Letter | Published:

Coherent suppression of electromagnetic dissipation due to superconducting quasiparticles

Nature volume 508, pages 369372 (17 April 2014) | Download Citation

Abstract

Owing to the low-loss propagation of electromagnetic signals in superconductors, Josephson junctions constitute ideal building blocks for quantum memories, amplifiers, detectors and high-speed processing units, operating over a wide band of microwave frequencies. Nevertheless, although transport in superconducting wires is perfectly lossless for direct current, transport of radio-frequency signals can be dissipative in the presence of quasiparticle excitations above the superconducting gap1. Moreover, the exact mechanism of this dissipation in Josephson junctions has never been fully resolved experimentally. In particular, Josephson’s key theoretical prediction that quasiparticle dissipation should vanish in transport through a junction when the phase difference across the junction is π (ref. 2) has never been observed3. This subtle effect can be understood as resulting from the destructive interference of two separate dissipative channels involving electron-like and hole-like quasiparticles. Here we report the experimental observation of this quantum coherent suppression of quasiparticle dissipation across a Josephson junction. As the average phase bias across the junction is swept through π, we measure an increase of more than one order of magnitude in the energy relaxation time of a superconducting artificial atom. This striking suppression of dissipation, despite the presence of lossy quasiparticle excitations above the superconducting gap, provides a powerful tool for minimizing decoherence in quantum electronic systems and could be directly exploited in quantum information experiments with superconducting quantum bits.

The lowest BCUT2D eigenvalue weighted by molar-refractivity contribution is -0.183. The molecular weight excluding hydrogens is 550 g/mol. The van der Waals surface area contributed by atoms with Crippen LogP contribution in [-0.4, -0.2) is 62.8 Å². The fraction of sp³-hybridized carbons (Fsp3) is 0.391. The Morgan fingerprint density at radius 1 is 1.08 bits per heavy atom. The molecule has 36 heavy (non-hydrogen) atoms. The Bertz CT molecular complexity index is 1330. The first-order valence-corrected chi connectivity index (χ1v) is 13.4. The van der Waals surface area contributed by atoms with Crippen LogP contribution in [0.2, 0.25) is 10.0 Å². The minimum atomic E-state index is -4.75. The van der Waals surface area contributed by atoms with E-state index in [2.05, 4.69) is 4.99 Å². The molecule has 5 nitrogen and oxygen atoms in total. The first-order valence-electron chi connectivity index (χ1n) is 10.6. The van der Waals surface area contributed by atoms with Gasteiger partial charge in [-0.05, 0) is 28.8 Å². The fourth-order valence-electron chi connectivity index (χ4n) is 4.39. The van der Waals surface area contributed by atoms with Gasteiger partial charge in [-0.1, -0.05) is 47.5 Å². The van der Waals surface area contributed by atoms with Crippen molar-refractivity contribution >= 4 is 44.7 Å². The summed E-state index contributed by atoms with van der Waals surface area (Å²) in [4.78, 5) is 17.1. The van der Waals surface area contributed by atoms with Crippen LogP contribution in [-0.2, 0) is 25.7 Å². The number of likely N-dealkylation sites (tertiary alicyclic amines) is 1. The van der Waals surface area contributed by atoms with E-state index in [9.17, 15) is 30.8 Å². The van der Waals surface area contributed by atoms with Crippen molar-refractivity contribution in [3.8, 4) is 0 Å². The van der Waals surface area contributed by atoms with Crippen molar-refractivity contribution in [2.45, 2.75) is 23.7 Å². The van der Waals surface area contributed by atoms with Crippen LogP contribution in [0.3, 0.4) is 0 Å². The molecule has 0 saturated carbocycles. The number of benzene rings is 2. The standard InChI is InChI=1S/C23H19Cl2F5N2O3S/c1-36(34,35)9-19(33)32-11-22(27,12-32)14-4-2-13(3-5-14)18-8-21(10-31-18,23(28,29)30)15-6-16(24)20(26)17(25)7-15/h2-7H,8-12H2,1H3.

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Acknowledgements

We acknowledge discussions with L. Frunzio, A. Kamal, N. Masluk and U. Vool. Facilities use was supported by YINQE and NSF MRSEC DMR 1119826. This research was supported by IARPA under grant no. W911NF-09-1-0369, ARO under grant no. W911NF-09-1-0514, the NSF under grants nos DMR-1006060 and DMR-0653377, DOE contract no. DE-FG02-08ER46482 (L.I.G.), and the EU under REA grant agreement CIG-618258 (G.C.).

Author information

Author notes

    • Ioan M. Pop
    •  & Kurtis Geerlings

    These authors contributed equally to this work.

Affiliations

  1. Department of Applied Physics, Yale University, 15 Prospect Street, New Haven, Connecticut 06511, USA

    • Ioan M. Pop
    • , Kurtis Geerlings
    • , Gianluigi Catelani
    • , Robert J. Schoelkopf
    • , Leonid I. Glazman
    •  & Michel H. Devoret
  2. Forschungszentrum Jülich, Peter Grünberg Institut (PGI-2), 52425 Jülich, Germany

    • Gianluigi Catelani

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Contributions

I.M.P. and K.G. performed the experiment and analysed the data, under the guidance of M.H.D. Theoretical support was provided by G.C. and L.I.G. The experimental design was proposed by I.M.P., K.G., R.J.S. and M.H.D. I.M.P. and M.H.D. led the writing of the manuscript. All authors provided suggestions for the experiment, discussed the results and contributed to the manuscript.

Competing interests

The authors declare no competing financial interests.

Corresponding author

Correspondence to Ioan M. Pop.

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https://doi.org/10.1038/nature13017

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